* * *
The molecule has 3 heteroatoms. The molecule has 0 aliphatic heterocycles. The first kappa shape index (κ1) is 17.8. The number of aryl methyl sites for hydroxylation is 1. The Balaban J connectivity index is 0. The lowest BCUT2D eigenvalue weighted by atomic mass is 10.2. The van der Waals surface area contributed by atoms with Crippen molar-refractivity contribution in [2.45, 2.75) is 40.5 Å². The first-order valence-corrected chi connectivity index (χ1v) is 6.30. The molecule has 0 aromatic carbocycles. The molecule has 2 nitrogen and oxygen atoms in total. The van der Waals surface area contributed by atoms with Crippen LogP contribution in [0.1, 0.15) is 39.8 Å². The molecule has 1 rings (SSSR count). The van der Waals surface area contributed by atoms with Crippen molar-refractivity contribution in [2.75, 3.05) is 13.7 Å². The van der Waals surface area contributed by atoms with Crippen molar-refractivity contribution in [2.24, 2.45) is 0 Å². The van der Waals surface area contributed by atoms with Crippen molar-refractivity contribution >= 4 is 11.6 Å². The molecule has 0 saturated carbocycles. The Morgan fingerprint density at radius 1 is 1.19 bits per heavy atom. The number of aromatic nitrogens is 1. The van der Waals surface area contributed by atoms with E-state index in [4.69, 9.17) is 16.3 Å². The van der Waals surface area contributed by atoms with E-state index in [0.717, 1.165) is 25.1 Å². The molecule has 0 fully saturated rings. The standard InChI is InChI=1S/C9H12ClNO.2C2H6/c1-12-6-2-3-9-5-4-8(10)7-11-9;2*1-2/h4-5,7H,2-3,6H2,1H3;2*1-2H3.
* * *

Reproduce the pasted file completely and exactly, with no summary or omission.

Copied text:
The molecule has 3 heteroatoms. The molecule has 0 aliphatic heterocycles. The first kappa shape index (κ1) is 17.8. The number of aryl methyl sites for hydroxylation is 1. The Balaban J connectivity index is 0. The lowest BCUT2D eigenvalue weighted by atomic mass is 10.2. The van der Waals surface area contributed by atoms with Crippen molar-refractivity contribution in [2.45, 2.75) is 40.5 Å². The first-order valence-corrected chi connectivity index (χ1v) is 6.30. The molecule has 0 aromatic carbocycles. The molecule has 2 nitrogen and oxygen atoms in total. The van der Waals surface area contributed by atoms with Crippen LogP contribution in [0.1, 0.15) is 39.8 Å². The molecule has 1 rings (SSSR count). The van der Waals surface area contributed by atoms with Crippen molar-refractivity contribution in [2.75, 3.05) is 13.7 Å². The van der Waals surface area contributed by atoms with Crippen molar-refractivity contribution in [2.24, 2.45) is 0 Å². The van der Waals surface area contributed by atoms with Crippen molar-refractivity contribution >= 4 is 11.6 Å². The molecule has 0 saturated carbocycles. The Morgan fingerprint density at radius 1 is 1.19 bits per heavy atom. The number of aromatic nitrogens is 1. The van der Waals surface area contributed by atoms with E-state index in [4.69, 9.17) is 16.3 Å². The van der Waals surface area contributed by atoms with E-state index in [0.717, 1.165) is 25.1 Å². The molecule has 0 fully saturated rings. The standard InChI is InChI=1S/C9H12ClNO.2C2H6/c1-12-6-2-3-9-5-4-8(10)7-11-9;2*1-2/h4-5,7H,2-3,6H2,1H3;2*1-2H3.